By Erin Woo
Following conservative outcry over protests of right-wing speakers on college campuses, President Donald Trump signed an executive order on Thursday that threatens the denial of federal grants to colleges who do not uphold free speech on their campuses.
The order directs 12 federal agencies that fund university research to make their grants conditional on the protection of free speech, a senior administration official said in a press call.
It also directs the Department of Education to publish information about future earnings and loan repayment rates for “every major and program at every school” and includes a proposal for universities to share the financial risks of student loan debt as an incentive for them to keep their costs down.
Flanked by conservative students, Trump called the executive order the first of a “series of steps to defend students’ rights” from universities he said “restrict free thought and impose total conformity.”
“Taxpayer dollars should not subsidize anti-first amendment institutions, and that’s exactly what they are,” he said.
Private universities such as Stanford — where the federal government sponsors 80 percent of externally funded research projects — will be mandated to adhere to their campus policies on free speech, according to the official, while public universities will be required to follow the First Amendment.
“Freedom of inquiry and the free expression of ideas are fundamental to the mission of the university,” wrote University President Marc Tessier Lavigne and Provost Persis Drell in a Nov. 2017 Notes from the Quad post.
Stanford’s Statement on Academic Freedom further clarifies that University decisions involving faculty and research funding “shall be made without regard to a person’s political, social or other views.”
In a Notes from the Quad post published Thursday, Tessier-Lavigne and Drell wrote that they do not anticipate any changes to Stanford’s policies as a result of the order.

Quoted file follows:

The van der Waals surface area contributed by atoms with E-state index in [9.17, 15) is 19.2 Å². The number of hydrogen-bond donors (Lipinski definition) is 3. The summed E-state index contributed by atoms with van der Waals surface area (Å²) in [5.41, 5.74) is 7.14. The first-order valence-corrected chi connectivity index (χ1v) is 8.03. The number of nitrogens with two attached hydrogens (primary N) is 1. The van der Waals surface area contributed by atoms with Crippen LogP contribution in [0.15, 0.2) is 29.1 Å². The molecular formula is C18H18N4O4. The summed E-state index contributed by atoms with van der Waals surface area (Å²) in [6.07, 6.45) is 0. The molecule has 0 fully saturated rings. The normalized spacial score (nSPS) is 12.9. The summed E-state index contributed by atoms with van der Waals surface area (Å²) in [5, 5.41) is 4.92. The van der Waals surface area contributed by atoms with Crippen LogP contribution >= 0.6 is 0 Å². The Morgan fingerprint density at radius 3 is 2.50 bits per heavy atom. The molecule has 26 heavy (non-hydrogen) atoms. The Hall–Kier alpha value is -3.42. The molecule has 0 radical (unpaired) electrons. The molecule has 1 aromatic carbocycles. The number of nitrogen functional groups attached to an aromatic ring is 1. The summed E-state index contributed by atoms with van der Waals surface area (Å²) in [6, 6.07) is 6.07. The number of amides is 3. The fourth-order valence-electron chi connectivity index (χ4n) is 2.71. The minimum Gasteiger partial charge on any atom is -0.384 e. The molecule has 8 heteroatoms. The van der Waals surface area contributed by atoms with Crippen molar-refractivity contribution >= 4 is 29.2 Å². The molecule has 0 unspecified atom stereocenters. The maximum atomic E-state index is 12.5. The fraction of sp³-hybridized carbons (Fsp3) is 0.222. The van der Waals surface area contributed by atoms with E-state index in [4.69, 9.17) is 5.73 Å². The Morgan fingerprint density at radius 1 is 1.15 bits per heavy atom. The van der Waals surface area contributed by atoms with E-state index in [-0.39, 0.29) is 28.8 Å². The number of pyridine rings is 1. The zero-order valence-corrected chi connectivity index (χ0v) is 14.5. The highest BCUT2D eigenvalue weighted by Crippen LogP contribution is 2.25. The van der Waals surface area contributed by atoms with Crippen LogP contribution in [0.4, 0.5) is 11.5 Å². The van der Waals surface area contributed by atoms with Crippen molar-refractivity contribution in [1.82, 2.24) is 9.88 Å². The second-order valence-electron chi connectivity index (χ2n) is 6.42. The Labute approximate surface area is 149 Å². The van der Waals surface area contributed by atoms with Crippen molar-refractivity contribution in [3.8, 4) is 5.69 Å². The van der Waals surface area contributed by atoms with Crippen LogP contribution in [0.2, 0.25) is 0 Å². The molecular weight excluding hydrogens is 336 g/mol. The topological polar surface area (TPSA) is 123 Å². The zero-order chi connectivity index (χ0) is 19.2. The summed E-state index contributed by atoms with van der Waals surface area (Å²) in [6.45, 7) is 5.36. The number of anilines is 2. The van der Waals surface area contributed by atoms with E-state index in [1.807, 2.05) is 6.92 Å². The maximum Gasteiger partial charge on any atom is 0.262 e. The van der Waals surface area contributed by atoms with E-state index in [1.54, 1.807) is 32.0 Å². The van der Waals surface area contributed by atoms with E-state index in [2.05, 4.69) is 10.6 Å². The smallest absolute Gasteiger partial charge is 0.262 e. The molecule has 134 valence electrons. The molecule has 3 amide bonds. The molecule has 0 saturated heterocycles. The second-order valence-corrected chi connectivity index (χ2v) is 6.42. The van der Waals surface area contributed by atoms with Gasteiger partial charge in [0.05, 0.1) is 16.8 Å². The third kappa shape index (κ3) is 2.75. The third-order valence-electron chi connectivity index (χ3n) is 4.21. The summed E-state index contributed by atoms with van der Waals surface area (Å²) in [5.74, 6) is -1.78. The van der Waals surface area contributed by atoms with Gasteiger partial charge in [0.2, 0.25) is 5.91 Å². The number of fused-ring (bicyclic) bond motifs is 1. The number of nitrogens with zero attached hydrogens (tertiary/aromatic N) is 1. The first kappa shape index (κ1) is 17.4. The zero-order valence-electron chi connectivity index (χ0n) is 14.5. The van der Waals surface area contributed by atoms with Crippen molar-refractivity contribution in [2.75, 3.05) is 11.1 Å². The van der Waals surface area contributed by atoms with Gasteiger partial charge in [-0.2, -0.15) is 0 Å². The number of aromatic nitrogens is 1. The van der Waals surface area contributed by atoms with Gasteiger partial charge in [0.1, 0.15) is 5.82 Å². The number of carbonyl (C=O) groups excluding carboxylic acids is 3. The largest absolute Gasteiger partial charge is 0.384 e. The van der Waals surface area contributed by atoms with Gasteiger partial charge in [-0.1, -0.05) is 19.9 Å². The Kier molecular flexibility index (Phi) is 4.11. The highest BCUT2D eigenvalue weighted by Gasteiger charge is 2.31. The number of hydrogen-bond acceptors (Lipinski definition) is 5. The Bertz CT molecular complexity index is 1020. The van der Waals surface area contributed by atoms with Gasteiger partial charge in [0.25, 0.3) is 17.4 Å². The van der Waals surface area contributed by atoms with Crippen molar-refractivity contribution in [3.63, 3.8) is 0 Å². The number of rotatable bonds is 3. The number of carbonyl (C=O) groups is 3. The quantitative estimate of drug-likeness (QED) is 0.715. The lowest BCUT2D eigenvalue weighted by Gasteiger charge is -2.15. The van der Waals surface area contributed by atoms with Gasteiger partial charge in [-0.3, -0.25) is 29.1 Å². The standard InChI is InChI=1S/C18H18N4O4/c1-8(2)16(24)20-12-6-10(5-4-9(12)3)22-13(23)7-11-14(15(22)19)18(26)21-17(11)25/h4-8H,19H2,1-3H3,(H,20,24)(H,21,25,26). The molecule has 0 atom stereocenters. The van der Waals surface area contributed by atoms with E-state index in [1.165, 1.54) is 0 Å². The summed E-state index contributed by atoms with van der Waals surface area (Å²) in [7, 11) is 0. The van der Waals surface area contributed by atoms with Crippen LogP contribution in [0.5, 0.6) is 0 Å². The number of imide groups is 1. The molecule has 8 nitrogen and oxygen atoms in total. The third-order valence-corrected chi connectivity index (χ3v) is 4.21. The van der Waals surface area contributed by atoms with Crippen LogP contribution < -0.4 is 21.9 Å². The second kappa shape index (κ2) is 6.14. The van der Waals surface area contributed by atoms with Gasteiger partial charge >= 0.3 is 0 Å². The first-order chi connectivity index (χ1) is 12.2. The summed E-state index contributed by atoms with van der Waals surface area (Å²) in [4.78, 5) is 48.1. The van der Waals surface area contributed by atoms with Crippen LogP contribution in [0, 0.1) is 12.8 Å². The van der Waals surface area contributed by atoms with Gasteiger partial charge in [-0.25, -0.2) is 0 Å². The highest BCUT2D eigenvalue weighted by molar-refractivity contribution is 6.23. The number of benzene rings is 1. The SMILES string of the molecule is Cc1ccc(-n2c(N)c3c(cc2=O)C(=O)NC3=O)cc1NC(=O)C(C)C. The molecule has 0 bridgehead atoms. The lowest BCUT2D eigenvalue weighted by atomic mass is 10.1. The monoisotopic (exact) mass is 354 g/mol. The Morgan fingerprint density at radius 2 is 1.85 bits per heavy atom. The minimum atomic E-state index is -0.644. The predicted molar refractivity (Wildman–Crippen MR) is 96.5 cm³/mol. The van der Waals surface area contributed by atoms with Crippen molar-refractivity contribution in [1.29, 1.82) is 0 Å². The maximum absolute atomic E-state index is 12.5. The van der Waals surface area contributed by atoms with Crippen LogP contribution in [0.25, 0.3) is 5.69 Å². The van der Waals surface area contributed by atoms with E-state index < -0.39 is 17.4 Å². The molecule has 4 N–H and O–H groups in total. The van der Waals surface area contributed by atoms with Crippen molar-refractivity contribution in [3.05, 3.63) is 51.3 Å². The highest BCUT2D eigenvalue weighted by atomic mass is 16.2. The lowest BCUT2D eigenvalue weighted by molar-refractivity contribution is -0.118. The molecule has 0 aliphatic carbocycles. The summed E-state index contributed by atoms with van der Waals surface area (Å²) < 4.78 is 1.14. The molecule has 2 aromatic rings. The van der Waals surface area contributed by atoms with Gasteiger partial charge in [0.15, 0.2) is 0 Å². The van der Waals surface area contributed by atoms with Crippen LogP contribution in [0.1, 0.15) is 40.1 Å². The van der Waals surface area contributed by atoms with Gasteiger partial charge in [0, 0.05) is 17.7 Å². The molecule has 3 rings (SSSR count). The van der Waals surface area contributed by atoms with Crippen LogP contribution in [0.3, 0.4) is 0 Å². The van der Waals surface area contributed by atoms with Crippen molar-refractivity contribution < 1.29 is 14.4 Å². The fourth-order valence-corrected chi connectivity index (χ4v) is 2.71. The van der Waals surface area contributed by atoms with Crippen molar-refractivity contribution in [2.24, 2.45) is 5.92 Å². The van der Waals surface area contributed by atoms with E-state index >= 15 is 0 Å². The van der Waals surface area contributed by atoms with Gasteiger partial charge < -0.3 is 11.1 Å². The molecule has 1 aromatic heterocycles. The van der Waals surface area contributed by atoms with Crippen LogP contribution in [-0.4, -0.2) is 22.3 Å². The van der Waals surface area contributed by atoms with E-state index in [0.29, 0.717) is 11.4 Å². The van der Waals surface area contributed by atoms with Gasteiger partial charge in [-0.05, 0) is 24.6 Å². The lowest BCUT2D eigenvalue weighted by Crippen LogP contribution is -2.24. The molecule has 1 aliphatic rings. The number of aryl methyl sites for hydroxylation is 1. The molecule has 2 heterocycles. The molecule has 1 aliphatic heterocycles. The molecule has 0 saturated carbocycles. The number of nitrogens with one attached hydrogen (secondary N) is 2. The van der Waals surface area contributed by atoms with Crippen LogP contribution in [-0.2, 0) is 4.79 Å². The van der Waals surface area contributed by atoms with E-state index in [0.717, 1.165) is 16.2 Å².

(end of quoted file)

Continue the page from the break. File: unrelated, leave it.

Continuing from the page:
The executive order adds a legal component to the tensions surrounding free speech on college campuses, both on Stanford and around the country. Universities must work to balance freedom of expression — including of racist, Islamophobic and anti-Semitic views — with protecting community members who feel threatened by such ideologies. Meanwhile, Republicans argue that the cancellation of right-leaning speakers violates their First Amendment rights.
In February, conservative activist Hayden Williams was assaulted at the University of California, Berkeley while recruiting for the conservative youth group Turning Point USA (TPUSA).
Two weeks later, Trump invited Williams to the stage of the Conservative Political Action Conference (CPAC), where Trump announced his intent to draft the executive order.
“If [colleges and universities] want our dollars, and we give it to them by the billions, they’ve got to allow people like Hayden and many great young people, and old people, to speak,” Trump said at CPAC.
In a public Facebook post applauding the announcement, the Stanford College Republicans (SCR) wrote that they were “heartened” by Trump’s decision, which they wrote came “after our continuous battles to preserve our first amendment rights from the relentless assault of the unhinged Left.”
Members of SCR’s leadership were also invited to the White House to witness the signing on Thursday, according to a separate post published on Wednesday. However, they wrote that they were unable to attend due to final exams.
The College Republicans’ invitations of conservative speakers have put them into the campus spotlight, most recently over the incendiary right-wing filmmaker and author Dinesh D’Souza. D’Souza, whose Feb. 28 speech centered on what he sees as historical and present racism in the Democratic Party, faced student opposition and difficulties securing event funding in the months leading up to his visit.
Last year’s SCR events involving self-proclaimed Islamophobe Robert Spencer and TPUSA founder Charlie Kirk, as well as the Cardinal Conversations installment featuring controversial social scientist Charles Murray, also sparked protests.
On Thursday, Trump urged students across the political spectrum to listen to what their ideological opponents have to say.
“Maybe you can be changed, and maybe not — I doubt it, but maybe,” he said to the laughter of the conservative students in the room. “But you you never know. And if you can, that’s okay. And you’ll change them too.”
This article has been updated to include Thursday’s Notes from the Quad post.
Contact Erin Woo at erinkwoo ‘at’ stanford.edu.